If a doctor declares that you have reached MMI, this could mean resolution of your claim and termination of your workers’ compensation benefits. At times, doctors declare a patient has reached MMI only because it will benefit their employer.

If you disagree with the doctor’s MMI determination and feel you need continuing medical treatment, then it is vital you secure the representation of an attorney.

Permanent and Total Disability

In certain cases, the doctor may determine your injury will prevent you from returning to work in any capacity. If this is the case, the SCWCC will grant you permanent and total disability (P&T). P&T awards are typically 500 weeks long and may not include any temporary total disability payments you’ve already received.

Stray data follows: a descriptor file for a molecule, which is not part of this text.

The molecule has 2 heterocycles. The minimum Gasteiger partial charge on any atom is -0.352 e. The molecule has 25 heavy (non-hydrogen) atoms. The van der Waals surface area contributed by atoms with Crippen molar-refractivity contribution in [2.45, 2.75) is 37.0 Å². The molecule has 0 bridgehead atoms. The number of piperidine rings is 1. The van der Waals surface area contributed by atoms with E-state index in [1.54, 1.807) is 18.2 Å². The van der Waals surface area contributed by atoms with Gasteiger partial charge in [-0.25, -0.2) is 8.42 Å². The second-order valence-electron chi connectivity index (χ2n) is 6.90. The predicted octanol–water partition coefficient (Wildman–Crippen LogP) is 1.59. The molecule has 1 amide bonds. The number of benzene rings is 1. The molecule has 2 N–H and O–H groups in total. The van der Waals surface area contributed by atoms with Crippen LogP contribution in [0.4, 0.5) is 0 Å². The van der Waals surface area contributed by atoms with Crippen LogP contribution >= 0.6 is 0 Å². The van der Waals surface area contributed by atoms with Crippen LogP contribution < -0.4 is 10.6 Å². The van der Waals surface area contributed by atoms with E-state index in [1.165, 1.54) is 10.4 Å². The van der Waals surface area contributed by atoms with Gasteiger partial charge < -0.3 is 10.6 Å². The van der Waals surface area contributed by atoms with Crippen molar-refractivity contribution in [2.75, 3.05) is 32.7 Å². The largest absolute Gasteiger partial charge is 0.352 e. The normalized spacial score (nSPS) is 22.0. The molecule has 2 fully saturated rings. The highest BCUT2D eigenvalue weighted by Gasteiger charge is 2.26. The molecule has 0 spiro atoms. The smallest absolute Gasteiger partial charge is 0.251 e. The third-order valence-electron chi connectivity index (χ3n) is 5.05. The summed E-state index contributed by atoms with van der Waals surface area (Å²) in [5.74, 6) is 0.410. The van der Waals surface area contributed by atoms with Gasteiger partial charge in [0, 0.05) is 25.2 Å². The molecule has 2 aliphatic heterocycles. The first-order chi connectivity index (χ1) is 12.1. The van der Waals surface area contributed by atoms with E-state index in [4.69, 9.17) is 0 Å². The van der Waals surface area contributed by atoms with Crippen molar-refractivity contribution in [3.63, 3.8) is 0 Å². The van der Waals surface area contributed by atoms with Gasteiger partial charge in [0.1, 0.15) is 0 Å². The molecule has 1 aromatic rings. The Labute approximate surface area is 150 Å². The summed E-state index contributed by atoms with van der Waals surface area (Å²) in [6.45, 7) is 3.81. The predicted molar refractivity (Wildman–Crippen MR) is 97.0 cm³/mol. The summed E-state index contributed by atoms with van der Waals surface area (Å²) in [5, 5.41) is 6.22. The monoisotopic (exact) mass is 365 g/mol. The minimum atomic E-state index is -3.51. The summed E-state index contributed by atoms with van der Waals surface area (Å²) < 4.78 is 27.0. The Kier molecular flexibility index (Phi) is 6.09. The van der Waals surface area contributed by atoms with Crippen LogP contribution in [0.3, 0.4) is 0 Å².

The SCWCC also awards lifetime weekly benefits to eligible workers’ compensation claimants declared to have P&T, such as those who have suffered permanent brain damage, paraplegia, or quadriplegia.

Scenario 2: Employer Denies Claim

It’s possible that your employer might deny your workers’ compensation claim for various reasons. For instance, your employer could claim:

  • Your injury is not covered by workers’ compensation
  • You waited too long to file the claim
  • You didn’t provide documentation necessary to file the claim

We Can Help You Appeal a Workers’ Compensation Claim